During the normal discharge of the battery, the discharge current is passed through two MOSFETs in series. Due to the on-resistance of the MOSFET, a voltage is generated across the MOSFET. The voltage value U=I*RDS*2, RDS is a single MOSFET on-resistance, the "V-" pin on the control IC detects the voltage value. If the load is abnormal for some reason, the loop current is increased. When the loop current is so large that U"0.1V (this value is When the control IC determines that different ICs have different values, the "DO" pin will be converted from a high voltage to a zero voltage, causing V1 to turn from on to off, thereby cutting off the discharge loop and causing zero current in the loop. It acts as an overcurrent protection.

There is also a delay between when the control IC detects an overcurrent and when the V1 signal is turned off. The length of the delay is determined by C3, usually about 13 milliseconds, to avoid misjudgment caused by interference.

In the above control process, the overcurrent detection value depends not only on the control value of the control IC, but also on the on-resistance of the MOSFET. When the MOSFET on-resistance is larger, the over-current protection is applied to the same control IC. The smaller the value.

5 short circuit protection

When the battery is discharged to the load, if the loop current is so large that U "0.9V (this value is determined by the control IC, different ICs have different values), the control IC determines that the load is short-circuited, and its "DO" pin will It quickly turns from a high voltage to a zero voltage, turning V1 from on to off, thereby cutting off the discharge loop and providing short-circuit protection. The short-circuit protection has a very short delay time, usually less than 7 microseconds. Its working principle is similar to overcurrent protection, except that the judgment method is different, and the protection delay time is also different.

The working principle of the single-cell lithium-ion battery protection circuit is described in detail above. The protection principle of the multi-cell series lithium-ion battery is similar. Therefore, the control IC used in the above circuit is the R5421 series of Ricoh Corporation of Japan. There are many other types of control ICs in the actual battery protection circuit, such as Seiko's S-8241 series, Japan's MITSUMI's MM3061 series, Taiwan's Fujing's FS312 and FS313 series, Taiwan's analog technology's AAT8632 series, etc. The working principle is similar, but there are differences in specific parameters. Some control ICs have implemented the filter capacitor and the delay capacitor inside the chip in order to save the peripheral circuit. The peripheral circuit can be few, such as Seiko's S-8241 series. In addition to the control IC, there is another important component in the circuit, the MOSFET, which acts as a switch in the circuit. Since it is directly connected in series between the battery and the external load, its on-resistance has a performance on the battery. The effect is that when the selected MOSFET is better, its on-resistance is small, the internal resistance of the battery pack is small, the load carrying capacity is also strong, and the power consumed during discharge is also small.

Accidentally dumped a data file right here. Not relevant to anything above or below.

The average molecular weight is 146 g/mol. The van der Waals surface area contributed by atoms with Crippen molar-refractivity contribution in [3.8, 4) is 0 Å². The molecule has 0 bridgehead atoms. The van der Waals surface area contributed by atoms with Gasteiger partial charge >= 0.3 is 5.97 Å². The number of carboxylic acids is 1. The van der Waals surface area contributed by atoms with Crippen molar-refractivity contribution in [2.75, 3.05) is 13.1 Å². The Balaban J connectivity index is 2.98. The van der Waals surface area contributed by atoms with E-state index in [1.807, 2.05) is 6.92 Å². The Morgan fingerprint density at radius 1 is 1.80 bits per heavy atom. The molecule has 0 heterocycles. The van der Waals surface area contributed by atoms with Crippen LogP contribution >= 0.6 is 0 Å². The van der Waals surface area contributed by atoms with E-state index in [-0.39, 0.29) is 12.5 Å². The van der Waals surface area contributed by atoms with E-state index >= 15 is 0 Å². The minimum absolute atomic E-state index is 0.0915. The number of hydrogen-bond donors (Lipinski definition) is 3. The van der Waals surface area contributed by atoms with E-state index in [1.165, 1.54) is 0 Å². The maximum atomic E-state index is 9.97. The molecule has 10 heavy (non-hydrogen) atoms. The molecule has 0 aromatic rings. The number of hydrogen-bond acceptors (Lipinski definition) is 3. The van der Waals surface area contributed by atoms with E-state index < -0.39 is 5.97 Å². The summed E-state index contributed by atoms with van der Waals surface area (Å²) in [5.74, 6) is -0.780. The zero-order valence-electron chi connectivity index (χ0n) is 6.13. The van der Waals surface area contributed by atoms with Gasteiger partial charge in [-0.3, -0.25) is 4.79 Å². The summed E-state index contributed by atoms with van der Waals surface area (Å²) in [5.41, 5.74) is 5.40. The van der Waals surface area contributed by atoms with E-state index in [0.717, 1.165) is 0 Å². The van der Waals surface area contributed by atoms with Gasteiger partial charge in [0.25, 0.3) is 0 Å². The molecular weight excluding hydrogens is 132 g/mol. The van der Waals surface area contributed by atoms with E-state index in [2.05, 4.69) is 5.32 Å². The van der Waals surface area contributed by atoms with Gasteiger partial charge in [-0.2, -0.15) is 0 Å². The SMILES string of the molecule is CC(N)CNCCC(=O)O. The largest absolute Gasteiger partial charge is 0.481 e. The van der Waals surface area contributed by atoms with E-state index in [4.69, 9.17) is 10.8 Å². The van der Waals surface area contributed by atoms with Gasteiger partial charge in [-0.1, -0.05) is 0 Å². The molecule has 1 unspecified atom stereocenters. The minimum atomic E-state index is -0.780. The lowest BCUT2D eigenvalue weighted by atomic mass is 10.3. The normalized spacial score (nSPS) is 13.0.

With the development of technology, the volume of portable devices is getting smaller and smaller. With this trend, the requirements for the protection circuit volume of lithium-ion batteries are getting smaller and smaller. In the past two years, control ICs and MOSFETs have appeared. A synthetic IC product, such as DIALOG's DA7112 series, some manufacturers even package the entire protection circuit into a small-sized IC, such as MITSUMI's products.